Gestational diabetes: a common but preventable pregnancy complication

Sync team
Sync team
October 27, 2021

Pregnancy is a very special period for women. Nutritional needs change significantly, hormones follow different patterns and women often deal with metabolic changes that make it necessary to adapt their diet and lifestyle. One of the conditions that can develop is Gestational Diabetes (which occurs in 3-10% of pregnancies). The condition is on the rise for various reasons, including a higher obesity rate in young women worldwide and an average increase in the age of the first pregnancy in developed countries.

What is gestational diabetes?

Gestational Diabetes or Gestational Diabetes Mellitus (GDM) is one of most common complications that develops during pregnancy. The term refers to the development of hyperglycaemia (i.e. elevated blood sugar) during pregnancy, that resolves immediately after the birth of the baby. It is usually detected late in the second trimester (around 13-26 completed weeks) by performing an Oral Glucose tolerance Test (OGTT). Women usually realise they have Gestational Diabetes due to frequent urination, excessive thirst, dry mouth, hunger and fatigue. It should be stressed that some of these symptoms, i.e. frequent urination and fatigue are common symptoms of every pregnancy. Women who are pregnant and over the age of 35 or overweight should be more cautious about developing Gestational Diabetes.

What are the risks?

Glucose is the main energy source for the baby and steady levels of glucose in the mother’s bloodstream ensures the prevention of the fetal overgrowth and many pregnancy complications. If left untreated, short-term complications include pre-eclampsia, cesarean delivery, preterm delivery for the mother and increased birth weight, neonatal respiratory problems and the need for intensive neonatal care for babies. An additional long-term risk for the mother is a seven-fold increased risk for diabetes occurrence 5-10 years after birth, as well as the increased risk that comes with hyper-insulinemia, such as metabolic syndrome and cardiovascular disease.

Why does gestational diabetes develop?

Among the risk factors for developing Gestational Diabetes are a medical history of glucose intolerance, the existence of polycystic ovary syndrome, obesity, and weight gain in the first trimester of the pregnancy. In Europe the prevalence of Gestational Diabetes was found to be 5.4% in a meta-analysis, which included more than 1.7 million participants. In women below 30 the risk was found to be about 50% less than in women over 31 years of age.  Moreover, almost 50% of the cases of the condition in USA can be attributed to being overweight or obese. The risk in USA women was also found to be increased with age, with women >40 years having more than two fold increased risk of GDM compared to women <30 years of age. Genetics and our environment also seem to play a significant role. Stress and negative events during pregnancy have been associated with increased cortisol (stress hormone) levels, which can influence glucose regulation.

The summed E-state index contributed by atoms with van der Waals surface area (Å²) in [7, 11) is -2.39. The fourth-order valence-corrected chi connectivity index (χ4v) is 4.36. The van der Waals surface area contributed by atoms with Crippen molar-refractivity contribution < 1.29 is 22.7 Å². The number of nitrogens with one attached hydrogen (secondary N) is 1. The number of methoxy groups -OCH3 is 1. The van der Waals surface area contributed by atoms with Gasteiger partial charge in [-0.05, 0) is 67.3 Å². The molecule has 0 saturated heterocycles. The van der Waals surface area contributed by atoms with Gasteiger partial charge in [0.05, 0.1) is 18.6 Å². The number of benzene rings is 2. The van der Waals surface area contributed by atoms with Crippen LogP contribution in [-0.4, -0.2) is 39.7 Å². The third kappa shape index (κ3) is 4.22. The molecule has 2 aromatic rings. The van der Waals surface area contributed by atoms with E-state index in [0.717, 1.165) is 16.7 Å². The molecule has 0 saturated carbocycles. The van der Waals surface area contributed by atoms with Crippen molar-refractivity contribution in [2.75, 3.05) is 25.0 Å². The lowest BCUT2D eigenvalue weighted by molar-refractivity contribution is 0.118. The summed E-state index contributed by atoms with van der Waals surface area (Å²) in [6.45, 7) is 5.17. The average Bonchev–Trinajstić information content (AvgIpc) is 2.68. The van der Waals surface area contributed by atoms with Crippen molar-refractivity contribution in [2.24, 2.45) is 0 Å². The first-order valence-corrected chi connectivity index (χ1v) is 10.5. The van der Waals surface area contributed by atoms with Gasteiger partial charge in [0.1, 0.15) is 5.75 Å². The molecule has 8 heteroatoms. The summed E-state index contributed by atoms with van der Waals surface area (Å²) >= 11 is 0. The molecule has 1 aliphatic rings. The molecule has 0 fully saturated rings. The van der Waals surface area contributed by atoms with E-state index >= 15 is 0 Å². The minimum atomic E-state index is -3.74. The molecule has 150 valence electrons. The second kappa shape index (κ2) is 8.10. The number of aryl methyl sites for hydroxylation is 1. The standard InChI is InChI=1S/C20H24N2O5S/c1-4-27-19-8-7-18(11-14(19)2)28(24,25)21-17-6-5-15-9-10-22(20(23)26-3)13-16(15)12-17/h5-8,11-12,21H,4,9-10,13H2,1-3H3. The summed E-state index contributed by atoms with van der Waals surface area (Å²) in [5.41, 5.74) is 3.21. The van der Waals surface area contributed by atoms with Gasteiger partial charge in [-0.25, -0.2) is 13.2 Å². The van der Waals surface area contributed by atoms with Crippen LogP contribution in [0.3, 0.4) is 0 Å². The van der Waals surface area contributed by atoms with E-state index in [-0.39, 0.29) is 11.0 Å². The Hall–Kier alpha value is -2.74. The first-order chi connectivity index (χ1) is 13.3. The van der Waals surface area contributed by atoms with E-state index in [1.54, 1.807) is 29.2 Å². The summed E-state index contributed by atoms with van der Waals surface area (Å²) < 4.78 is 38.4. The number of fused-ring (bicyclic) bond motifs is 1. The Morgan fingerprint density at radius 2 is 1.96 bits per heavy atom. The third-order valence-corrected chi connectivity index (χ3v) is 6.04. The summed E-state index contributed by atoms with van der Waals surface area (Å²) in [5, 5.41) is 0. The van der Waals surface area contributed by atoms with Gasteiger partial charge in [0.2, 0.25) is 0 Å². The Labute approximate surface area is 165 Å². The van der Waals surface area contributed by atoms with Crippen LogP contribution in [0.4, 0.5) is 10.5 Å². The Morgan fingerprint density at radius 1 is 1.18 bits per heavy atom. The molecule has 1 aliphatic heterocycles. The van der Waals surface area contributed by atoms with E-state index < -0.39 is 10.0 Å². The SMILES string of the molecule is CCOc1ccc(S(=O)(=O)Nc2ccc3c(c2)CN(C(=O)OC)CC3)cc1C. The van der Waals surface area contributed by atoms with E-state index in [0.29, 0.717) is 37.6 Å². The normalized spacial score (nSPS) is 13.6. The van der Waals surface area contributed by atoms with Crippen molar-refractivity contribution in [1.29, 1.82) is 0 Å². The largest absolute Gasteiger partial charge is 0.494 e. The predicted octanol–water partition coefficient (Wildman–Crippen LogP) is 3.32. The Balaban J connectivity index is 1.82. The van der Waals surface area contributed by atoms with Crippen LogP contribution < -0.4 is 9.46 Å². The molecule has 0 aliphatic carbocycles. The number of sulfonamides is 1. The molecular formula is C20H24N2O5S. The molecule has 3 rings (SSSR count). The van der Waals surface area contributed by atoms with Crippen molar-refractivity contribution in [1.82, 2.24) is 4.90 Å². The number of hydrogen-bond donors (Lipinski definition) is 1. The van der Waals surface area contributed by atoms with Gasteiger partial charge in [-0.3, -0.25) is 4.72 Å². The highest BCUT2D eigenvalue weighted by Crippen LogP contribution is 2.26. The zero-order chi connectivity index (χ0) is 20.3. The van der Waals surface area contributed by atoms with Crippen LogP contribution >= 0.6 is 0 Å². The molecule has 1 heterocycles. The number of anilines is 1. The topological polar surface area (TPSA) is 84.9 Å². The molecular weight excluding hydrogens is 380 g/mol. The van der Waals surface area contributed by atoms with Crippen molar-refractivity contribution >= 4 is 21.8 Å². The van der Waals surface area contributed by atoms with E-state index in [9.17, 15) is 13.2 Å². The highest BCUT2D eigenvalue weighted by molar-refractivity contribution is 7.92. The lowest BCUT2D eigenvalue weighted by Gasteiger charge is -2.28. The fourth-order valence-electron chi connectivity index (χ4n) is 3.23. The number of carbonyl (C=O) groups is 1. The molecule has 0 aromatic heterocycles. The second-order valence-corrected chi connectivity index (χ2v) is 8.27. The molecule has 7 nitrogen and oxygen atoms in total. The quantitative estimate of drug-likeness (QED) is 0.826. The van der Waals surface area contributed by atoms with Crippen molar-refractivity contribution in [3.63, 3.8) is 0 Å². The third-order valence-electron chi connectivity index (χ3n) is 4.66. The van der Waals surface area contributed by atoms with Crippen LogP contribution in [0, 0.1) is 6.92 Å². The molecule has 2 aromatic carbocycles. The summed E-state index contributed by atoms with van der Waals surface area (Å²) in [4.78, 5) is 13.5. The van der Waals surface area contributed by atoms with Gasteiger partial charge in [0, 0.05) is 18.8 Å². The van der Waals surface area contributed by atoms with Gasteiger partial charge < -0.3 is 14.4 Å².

What can you do?

Prevention

Weight management

Gaining weight during pregnancy is absolutely normal. But the total weight you will gain depends on the weight you had before being pregnant. If your weight was within the healthy range (a BMI between 18.5 and 24.9), gaining 12-15 kg until birth is normal. In the first trimester an increase of 1-1.5 kg is considered ideal and then 1.5 – 2 kg every month until birth. If you were overweight before pregnancy (a BMI over 25) you should gain less and an increase of 7-10 kg is considered adequate. On the other hand, women who are very slim with a BMI<18.5 can gain up to 18 kg during pregnancy.  

Early detection

Follow regular testing according to your doctor’s guidance. Measuring your blood sugar on a frequent basis will help you make sure it’s regulated. In case you are advised to measure your blood sugar, continuous glucose monitoring (CGM) can be really helpful, as it helps you to detect hypoglycaemic and hyperglycaemic episodes more efficiently than the traditional, finger-prick monitoring of blood glucose.

Management

Nutrition

Eating the right foods can have a direct impact in managing glucose levels and keeping blood sugar steady.

Among the therapeutic steps that help in the management of blood glucose, nutrition has been recognised as a cornerstone. For obese women or for women with excessive weight gain in the first semester of the pregnancy, a modest caloric restriction and a limitation of the carbohydrate intake to 35-45% of the total calories seems to be a safe and effective approach.  

The ideal diet should include nutrient dense foods, to cover the needs of macro and micronutrients and should prevent glucose spikes. Carbohydrates should be consumed in moderation and eaten in combination with fats and fibre. This will not only help regulate blood sugar but also help avoid weight gain and the prevalence of constipation, which is also a common problem for pregnant women.

Exercise

Unless advised against it by doctors, women are encouraged to lead an active way of life. The Endocrine Society suggested a moderate exercise of 30 minutes or more a day. A walk or light exercise after a meal can be particularly helpful in preventing blood sugar spikes.

Conclusion

Gestational diabetes  is a common condition that develops during pregnancy. Close monitoring of glucose is a necessity, to make sure that the baby will not be affected by the glucose spikes of the mother, and at the same time the future mother will be protected against the negative effects of the elevated blood sugar.

Continuous Glucose Monitoring is an extremely easy and effective way to have continuous snapshots of your blood sugar throughout the day and make sure that your metabolism is regulated in the best possible way. As CGM technology is becoming more accessible and increasingly accurate, glucose monitoring and its subsequent help in identifying the effect of meals on our blood sugar will make it a valuable tool for the best management of Gestational Diabetes.

References

Maternal obesity in Europe: where do we stand and how to move forward?

Trends in Obesity Among Adults in the United States, 2005 to 2014

Gestational Diabetes Mellitus

Hyperglycemia and adverse pregnancy outcomes

Type 2 diabetes mellitus after gestational diabetes: a systematic review and meta-analysis

Percentage of Gestational Diabetes Mellitus Attributable to Overweight and Obesity

A prospective study of pregravid determinants of gestational diabetes mellitus

Psychological distress and salivary cortisol covary within persons during pregnancy

Diabetes and pregnancy: an endocrine society clinical practice guideline

Gestational diabetes mellitus

Application and Utility of Continuous Glucose Monitoring in Pregnancy: A Systematic Review